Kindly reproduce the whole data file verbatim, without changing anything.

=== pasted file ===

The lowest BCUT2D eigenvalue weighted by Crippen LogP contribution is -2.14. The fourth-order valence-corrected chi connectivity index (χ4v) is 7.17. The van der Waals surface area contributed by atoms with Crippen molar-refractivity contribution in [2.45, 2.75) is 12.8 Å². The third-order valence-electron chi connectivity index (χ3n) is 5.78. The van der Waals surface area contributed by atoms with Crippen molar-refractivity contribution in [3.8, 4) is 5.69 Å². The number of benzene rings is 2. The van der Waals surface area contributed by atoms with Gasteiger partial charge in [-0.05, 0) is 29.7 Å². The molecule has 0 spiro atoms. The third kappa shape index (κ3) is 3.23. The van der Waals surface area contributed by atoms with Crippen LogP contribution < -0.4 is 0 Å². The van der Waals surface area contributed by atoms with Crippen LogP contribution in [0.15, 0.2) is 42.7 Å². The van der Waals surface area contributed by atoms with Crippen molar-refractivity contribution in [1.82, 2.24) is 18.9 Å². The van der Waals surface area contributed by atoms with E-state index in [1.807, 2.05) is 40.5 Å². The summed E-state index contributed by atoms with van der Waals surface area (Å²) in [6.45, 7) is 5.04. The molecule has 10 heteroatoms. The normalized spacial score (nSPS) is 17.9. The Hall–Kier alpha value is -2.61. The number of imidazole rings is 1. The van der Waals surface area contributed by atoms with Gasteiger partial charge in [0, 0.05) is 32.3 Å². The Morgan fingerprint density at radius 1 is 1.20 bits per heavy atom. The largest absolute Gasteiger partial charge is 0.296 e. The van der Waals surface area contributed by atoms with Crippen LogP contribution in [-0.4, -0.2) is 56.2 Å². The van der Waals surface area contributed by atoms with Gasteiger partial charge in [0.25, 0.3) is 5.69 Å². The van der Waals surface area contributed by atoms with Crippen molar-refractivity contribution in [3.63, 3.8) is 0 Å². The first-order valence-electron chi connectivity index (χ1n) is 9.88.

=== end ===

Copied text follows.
The lowest BCUT2D eigenvalue weighted by Crippen LogP contribution is -2.14. The fourth-order valence-corrected chi connectivity index (χ4v) is 7.17. The van der Waals surface area contributed by atoms with Crippen molar-refractivity contribution in [2.45, 2.75) is 12.8 Å². The third-order valence-electron chi connectivity index (χ3n) is 5.78. The van der Waals surface area contributed by atoms with Crippen molar-refractivity contribution in [3.8, 4) is 5.69 Å². The number of benzene rings is 2. The van der Waals surface area contributed by atoms with Gasteiger partial charge in [-0.05, 0) is 29.7 Å². The molecule has 0 spiro atoms. The third kappa shape index (κ3) is 3.23. The van der Waals surface area contributed by atoms with Crippen LogP contribution < -0.4 is 0 Å². The van der Waals surface area contributed by atoms with Crippen LogP contribution in [0.15, 0.2) is 42.7 Å². The van der Waals surface area contributed by atoms with Crippen molar-refractivity contribution in [1.82, 2.24) is 18.9 Å². The van der Waals surface area contributed by atoms with E-state index in [1.807, 2.05) is 40.5 Å². The summed E-state index contributed by atoms with van der Waals surface area (Å²) in [6.45, 7) is 5.04. The molecule has 10 heteroatoms. The normalized spacial score (nSPS) is 17.9. The Hall–Kier alpha value is -2.61. The number of imidazole rings is 1. The van der Waals surface area contributed by atoms with Gasteiger partial charge in [0, 0.05) is 32.3 Å². The Morgan fingerprint density at radius 1 is 1.20 bits per heavy atom. The largest absolute Gasteiger partial charge is 0.296 e. The van der Waals surface area contributed by atoms with Crippen LogP contribution in [-0.4, -0.2) is 56.2 Å². The van der Waals surface area contributed by atoms with Gasteiger partial charge in [0.25, 0.3) is 5.69 Å². The van der Waals surface area contributed by atoms with Crippen molar-refractivity contribution in [3.63, 3.8) is 0 Å². The first-order valence-electron chi connectivity index (χ1n) is 9.88.